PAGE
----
By Heidi Lewis
In the garden, garlic (of the genus Allium) is one of the more exotic-looking plants. Some varieties have little rocket nose-cones on the ends of tall spires that look like they’re trying for atmospheric escape velocity. The heads of hardneck garlic and elephant garlic look like fountain pen tips that lead their long stems in twirls and loops as if they’re signing their names or chasing a bee. The twirly flower stalks are the scapes (flowering stems) of the garlic — yet another blissfully garlicky and edible part of this important plant.
The scapes are an important signal to the farmer. If left to grow, they will blossom into pink flowers that look like exploding stars. If snipped at the scape stage, the plant’s energy goes back down to feed the all-important garlic bulb. Toward the end of the growing season, the garlic is pulled up and cured into the white, papery, pungent garlic bulbs we know so well. If pulled early, it’s known as “green” or “spring” garlic.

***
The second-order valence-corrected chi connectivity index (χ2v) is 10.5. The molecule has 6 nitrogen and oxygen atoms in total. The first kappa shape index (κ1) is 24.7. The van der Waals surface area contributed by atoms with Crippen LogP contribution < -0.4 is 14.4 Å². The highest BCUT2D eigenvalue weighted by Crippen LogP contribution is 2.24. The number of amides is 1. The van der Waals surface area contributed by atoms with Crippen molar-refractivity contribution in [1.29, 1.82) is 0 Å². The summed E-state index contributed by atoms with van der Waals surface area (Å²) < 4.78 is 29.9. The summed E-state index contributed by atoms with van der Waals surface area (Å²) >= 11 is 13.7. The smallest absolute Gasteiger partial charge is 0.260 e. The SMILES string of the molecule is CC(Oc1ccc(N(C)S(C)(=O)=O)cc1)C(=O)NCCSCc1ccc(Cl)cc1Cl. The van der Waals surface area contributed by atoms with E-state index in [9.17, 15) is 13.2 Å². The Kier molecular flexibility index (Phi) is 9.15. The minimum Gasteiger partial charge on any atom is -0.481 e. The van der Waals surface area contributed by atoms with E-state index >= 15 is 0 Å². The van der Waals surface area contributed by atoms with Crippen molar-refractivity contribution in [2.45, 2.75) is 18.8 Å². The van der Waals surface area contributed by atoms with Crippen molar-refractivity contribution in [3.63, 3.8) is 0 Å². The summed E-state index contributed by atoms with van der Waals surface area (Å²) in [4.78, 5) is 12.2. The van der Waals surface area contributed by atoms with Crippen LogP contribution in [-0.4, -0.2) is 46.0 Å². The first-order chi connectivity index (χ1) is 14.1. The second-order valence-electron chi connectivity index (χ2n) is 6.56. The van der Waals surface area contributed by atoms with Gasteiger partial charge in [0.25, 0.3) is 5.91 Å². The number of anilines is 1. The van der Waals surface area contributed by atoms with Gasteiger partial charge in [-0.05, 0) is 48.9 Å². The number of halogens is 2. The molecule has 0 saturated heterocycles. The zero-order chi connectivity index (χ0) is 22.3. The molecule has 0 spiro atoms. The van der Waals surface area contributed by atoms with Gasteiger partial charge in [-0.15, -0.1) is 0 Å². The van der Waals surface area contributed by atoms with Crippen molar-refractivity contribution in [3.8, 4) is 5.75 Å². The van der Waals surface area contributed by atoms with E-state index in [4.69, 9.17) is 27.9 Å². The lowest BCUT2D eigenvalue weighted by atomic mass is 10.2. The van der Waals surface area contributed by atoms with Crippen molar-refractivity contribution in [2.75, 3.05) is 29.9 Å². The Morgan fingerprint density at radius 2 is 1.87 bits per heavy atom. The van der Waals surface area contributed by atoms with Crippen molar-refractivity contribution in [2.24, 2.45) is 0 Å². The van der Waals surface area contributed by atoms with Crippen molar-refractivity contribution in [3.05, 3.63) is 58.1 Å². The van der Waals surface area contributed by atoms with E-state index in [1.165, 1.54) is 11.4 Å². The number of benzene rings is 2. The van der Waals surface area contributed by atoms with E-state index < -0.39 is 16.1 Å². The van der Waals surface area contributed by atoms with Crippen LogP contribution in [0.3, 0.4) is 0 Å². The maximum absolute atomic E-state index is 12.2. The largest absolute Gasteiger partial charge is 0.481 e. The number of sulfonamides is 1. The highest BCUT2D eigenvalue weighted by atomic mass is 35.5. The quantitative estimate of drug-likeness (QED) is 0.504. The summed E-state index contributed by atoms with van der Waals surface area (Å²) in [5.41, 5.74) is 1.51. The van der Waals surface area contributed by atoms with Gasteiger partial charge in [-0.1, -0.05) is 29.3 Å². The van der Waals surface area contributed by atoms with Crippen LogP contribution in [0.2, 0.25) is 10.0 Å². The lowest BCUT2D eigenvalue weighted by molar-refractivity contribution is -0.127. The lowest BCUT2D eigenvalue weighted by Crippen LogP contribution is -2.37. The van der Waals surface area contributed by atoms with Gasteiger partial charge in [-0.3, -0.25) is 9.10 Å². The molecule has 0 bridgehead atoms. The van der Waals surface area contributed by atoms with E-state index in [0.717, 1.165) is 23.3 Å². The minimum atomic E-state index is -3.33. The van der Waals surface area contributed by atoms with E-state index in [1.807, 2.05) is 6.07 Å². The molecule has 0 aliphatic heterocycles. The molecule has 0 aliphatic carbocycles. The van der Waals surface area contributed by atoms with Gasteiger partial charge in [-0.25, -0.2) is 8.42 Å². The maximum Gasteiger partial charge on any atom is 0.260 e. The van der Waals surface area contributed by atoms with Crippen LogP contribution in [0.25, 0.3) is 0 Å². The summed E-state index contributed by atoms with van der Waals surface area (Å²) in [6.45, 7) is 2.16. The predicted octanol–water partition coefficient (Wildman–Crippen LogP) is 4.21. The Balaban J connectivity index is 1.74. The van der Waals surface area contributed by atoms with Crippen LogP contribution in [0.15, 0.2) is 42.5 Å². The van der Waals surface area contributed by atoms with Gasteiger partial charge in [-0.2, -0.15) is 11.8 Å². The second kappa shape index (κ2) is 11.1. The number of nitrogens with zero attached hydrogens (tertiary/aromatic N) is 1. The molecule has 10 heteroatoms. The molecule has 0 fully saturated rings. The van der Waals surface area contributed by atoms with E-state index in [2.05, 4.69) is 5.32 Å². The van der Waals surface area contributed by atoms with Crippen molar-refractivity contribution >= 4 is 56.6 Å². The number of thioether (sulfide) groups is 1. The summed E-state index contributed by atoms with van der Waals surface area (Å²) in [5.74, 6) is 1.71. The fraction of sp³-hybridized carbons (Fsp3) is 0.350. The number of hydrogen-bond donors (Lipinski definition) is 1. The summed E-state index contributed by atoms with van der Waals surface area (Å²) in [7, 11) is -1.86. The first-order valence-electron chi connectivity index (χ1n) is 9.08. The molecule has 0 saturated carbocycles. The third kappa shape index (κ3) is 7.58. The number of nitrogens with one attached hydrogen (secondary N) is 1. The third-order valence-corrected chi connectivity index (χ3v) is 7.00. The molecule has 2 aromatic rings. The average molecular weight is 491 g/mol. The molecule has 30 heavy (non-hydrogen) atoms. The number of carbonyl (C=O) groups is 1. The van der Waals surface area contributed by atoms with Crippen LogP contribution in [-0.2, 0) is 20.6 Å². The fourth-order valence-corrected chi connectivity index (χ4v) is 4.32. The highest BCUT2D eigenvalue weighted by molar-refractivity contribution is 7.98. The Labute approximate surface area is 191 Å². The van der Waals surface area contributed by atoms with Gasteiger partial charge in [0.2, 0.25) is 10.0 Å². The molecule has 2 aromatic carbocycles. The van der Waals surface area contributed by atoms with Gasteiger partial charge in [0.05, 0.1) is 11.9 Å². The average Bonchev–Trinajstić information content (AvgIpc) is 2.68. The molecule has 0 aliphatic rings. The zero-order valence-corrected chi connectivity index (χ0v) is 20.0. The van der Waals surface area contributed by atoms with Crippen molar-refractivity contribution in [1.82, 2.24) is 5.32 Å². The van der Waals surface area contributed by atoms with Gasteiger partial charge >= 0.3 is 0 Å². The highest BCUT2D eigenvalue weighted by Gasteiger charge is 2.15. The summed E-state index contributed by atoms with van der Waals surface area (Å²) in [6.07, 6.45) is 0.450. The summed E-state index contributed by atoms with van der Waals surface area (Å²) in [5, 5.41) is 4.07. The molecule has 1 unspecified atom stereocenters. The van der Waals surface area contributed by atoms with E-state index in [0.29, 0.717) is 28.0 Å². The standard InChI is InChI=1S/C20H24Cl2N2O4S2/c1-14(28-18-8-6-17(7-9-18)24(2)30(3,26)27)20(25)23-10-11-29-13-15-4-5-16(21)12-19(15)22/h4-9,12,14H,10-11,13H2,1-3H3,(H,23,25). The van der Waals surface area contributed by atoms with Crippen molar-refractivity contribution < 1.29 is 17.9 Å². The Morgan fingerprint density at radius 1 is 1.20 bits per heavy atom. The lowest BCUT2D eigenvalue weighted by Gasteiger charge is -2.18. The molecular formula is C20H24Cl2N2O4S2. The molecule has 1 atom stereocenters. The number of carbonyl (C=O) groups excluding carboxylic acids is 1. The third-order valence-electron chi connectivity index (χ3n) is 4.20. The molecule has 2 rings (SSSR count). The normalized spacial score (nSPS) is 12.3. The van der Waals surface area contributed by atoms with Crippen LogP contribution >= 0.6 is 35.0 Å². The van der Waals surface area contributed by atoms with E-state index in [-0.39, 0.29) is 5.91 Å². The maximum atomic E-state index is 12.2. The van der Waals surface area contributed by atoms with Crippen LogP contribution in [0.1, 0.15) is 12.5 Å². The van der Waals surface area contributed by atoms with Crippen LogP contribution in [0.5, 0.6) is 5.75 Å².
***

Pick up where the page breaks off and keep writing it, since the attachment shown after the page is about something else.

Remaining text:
Louis Diat, a famous turn-of-the-20th-Century chef, said dramatically, “Without garlic, I simply would not care to live.” Well, he lived a long time and brought French country cooking, which relies on all parts of the garlic plant, to America. Garlic is indeed the anchor for many of the world’s cuisines. Dried garlic bulbs keep throughout the year, but garlic scapes are a spring/early summer treat. Other alliums, such as onions, chives, and ramps, are also tender in the spring but don’t have the fun twirls.
Preparation: Use the scapes as you might asparagus: cook lightly. Used as a festive ingredient for pizza or a frittata, their mild garlicky-ness will be revealed. Or wrangle them into a pesto.
Storage: Garlic scapes store well, although they taste best when fresh. Keep in a paper bag in the fridge for a few weeks, or chop and freeze for later use.
Heidi Lewis writes about farms, bees, and fruit from her home in Sonoma County, CA. She's been with The FruitGuys since they were FruitKids.